Nelson Mandela, one of South Africa’s, and the world’s most inspiring people has done so many great things in his lifetime. Born and raised through riches and poor, to learning ways that segregated him just because of race is just some of the things that got him to accomplish so much in his lifetime. A young activists that suffered many penalties just because of what he believed in, shows that he would give up almost everything to eventually end apartheid in South America, and die knowing he did would benefit the lives of millions to come after him.
Nelson Rolihlahla Mandela was born in the village of Mvezo, South Africa on July 18th, 1918 (History.com Staff). Nelson’s mother Nonqaphi Nosekeni lived in the village of Qunu (Mandela, 4), and his father Nkosi Mphakanyiswa Gadla Mandela lived in Mvezo (Nelson Mandela Foundation). His father worked as a counselor to King Jongintaba Dalindyebo, the leader of the Thembu people (Biography.com).
Rolihlahla was Nelson’s birth name, which commonly translates to “troublemaker” and “pulling the branches of a tree” (Mandela, 4). He was born as a member of the Xhosa clan which his father also belonged to (History.com Staff) . Mandela was also baptized in the Methodist church (Biography.com). When Nelson was young his father lost his job as the counselor to the king over a dispute over colonial magistrate, and shortly after that in 1927, his father died (History.com Staff). So at age 9 Nelson was adopted by his father’s master, Jongintaba, as a sign of respect, and moved to the capital of Thembuland, Mqhekezweni, where the chief lived.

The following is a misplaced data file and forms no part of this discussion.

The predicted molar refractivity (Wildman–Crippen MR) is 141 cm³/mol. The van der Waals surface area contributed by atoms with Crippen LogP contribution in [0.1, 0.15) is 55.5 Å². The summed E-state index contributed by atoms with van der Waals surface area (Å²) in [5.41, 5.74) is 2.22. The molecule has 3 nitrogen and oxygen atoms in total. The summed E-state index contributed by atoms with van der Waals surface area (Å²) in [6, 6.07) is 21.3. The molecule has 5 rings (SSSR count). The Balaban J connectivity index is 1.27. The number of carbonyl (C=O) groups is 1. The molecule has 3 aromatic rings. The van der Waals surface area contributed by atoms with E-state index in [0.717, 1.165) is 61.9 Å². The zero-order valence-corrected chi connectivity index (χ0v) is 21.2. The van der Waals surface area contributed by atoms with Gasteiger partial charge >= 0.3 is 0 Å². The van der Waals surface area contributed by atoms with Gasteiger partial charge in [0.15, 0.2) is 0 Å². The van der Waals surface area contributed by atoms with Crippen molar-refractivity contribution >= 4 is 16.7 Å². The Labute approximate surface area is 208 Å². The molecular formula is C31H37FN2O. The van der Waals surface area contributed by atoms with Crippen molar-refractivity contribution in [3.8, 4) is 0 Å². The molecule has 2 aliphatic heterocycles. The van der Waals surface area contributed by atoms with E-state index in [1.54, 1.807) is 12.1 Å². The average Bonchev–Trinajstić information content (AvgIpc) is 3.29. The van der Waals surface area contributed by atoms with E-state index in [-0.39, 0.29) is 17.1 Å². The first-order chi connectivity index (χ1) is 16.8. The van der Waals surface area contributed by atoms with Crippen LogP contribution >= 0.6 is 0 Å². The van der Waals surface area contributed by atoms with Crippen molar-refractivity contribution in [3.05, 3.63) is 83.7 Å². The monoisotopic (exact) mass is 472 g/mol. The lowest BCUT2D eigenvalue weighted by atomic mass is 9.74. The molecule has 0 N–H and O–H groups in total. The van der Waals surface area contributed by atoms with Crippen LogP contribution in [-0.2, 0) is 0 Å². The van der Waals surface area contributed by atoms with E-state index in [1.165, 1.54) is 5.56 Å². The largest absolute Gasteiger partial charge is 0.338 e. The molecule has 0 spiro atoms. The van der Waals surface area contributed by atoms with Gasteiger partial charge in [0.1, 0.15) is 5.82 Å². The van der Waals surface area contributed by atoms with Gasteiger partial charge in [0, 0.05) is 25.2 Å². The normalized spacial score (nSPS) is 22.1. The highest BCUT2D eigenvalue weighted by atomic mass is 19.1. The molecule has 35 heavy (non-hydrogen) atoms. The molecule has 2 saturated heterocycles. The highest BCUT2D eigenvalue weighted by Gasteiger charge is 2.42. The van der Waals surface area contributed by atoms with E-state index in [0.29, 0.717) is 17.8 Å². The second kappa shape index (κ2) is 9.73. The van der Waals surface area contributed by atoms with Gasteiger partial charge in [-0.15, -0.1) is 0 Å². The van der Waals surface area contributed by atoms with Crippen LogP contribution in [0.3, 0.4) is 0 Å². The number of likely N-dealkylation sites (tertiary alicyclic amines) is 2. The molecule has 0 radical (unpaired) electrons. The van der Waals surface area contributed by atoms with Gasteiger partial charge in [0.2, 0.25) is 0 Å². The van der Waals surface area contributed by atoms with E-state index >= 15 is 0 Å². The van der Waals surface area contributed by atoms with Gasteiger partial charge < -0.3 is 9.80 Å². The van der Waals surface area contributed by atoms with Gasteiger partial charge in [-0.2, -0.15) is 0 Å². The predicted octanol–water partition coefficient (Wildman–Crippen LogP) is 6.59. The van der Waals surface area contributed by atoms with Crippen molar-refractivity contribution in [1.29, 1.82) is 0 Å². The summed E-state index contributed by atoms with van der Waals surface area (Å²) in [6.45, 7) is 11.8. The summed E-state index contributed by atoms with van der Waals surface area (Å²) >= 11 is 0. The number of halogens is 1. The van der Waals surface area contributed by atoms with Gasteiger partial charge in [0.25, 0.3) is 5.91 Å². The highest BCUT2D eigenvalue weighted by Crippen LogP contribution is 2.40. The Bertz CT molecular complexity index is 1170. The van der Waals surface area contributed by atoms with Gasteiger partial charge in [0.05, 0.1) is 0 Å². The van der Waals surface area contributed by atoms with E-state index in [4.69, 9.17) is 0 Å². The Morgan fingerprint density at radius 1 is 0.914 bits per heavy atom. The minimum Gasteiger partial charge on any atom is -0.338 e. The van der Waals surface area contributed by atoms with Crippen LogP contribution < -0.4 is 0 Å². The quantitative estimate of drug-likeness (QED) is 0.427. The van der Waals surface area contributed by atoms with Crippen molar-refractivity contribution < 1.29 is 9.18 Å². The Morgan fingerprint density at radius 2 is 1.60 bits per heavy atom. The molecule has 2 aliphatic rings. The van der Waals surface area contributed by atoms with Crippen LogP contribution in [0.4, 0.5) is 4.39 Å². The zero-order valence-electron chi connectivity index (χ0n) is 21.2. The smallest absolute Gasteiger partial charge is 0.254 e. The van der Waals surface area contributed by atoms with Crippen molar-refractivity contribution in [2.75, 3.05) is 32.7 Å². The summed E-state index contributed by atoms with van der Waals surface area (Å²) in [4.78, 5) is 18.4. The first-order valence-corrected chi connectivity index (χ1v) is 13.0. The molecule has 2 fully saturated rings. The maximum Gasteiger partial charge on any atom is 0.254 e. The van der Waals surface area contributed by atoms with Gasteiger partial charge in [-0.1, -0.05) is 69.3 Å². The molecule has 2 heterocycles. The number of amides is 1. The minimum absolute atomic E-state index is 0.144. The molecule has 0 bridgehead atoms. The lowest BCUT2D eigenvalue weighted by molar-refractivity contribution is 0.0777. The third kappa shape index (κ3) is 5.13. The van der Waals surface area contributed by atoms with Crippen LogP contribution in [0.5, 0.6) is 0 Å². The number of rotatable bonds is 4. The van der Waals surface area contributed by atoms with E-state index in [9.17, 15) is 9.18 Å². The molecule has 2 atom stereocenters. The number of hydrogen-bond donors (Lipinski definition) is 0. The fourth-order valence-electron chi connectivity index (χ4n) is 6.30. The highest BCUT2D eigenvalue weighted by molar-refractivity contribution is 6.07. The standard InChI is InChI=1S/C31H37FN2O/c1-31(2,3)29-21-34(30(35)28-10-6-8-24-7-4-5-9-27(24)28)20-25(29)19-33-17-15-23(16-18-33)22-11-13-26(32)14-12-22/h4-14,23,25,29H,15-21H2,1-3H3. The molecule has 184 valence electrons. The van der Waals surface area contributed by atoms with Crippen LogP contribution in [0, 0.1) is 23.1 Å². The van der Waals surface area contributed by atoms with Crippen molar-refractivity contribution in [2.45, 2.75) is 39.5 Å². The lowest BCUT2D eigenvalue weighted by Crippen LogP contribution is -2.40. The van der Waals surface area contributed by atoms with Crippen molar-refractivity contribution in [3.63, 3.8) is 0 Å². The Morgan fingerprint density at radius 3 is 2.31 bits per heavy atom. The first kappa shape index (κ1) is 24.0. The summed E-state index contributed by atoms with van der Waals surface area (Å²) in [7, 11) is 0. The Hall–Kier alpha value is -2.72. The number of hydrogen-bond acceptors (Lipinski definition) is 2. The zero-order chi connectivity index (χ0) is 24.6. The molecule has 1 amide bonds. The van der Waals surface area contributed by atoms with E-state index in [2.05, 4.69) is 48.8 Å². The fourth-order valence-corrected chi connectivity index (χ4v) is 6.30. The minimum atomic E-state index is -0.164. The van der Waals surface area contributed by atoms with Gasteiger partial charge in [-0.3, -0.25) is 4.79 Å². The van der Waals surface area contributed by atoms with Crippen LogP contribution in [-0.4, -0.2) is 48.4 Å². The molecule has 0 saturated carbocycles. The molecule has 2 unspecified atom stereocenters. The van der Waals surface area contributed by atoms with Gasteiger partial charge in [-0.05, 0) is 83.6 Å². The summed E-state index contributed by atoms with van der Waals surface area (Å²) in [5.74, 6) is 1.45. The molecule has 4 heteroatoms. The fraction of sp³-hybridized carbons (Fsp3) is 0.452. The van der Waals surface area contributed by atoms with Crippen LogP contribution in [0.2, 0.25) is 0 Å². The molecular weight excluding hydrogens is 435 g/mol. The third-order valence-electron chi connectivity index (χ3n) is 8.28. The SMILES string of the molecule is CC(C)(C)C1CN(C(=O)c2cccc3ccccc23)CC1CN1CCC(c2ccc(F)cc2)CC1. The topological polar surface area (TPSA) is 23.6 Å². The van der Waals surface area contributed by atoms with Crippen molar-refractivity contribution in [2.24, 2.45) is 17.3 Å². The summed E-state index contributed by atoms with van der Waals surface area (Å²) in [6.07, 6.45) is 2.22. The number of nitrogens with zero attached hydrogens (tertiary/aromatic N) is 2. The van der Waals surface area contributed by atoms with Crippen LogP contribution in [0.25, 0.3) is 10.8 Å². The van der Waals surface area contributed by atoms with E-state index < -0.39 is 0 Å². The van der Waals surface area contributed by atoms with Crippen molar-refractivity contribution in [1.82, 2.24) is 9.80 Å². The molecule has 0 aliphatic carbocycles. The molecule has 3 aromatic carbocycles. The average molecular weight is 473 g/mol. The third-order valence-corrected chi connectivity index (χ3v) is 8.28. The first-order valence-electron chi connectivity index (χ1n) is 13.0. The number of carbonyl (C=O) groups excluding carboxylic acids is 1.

He was given the same responsibilities as his adoptive siblings Justice and Monafu, and was taught as a child ways to become a counselor to a chief, just like his father. Nelson had to quickly adapt to the ways of the Mqhekezweni people, and he grew up playing many games such as pretending to be a king with toys made from branches and clay. As a young child he attended a small, one room school located next to the palace where he lived. He learned common subjects such as english, history, and geography along with Xhosa the language of his family. There he was told by his teacher that his name would be changed to Nelson, instead of Rolihlahla (Biography.com). As a teenager, he attended Wesleyan mission school, where he met his first female friend Mathoma (Biography.com).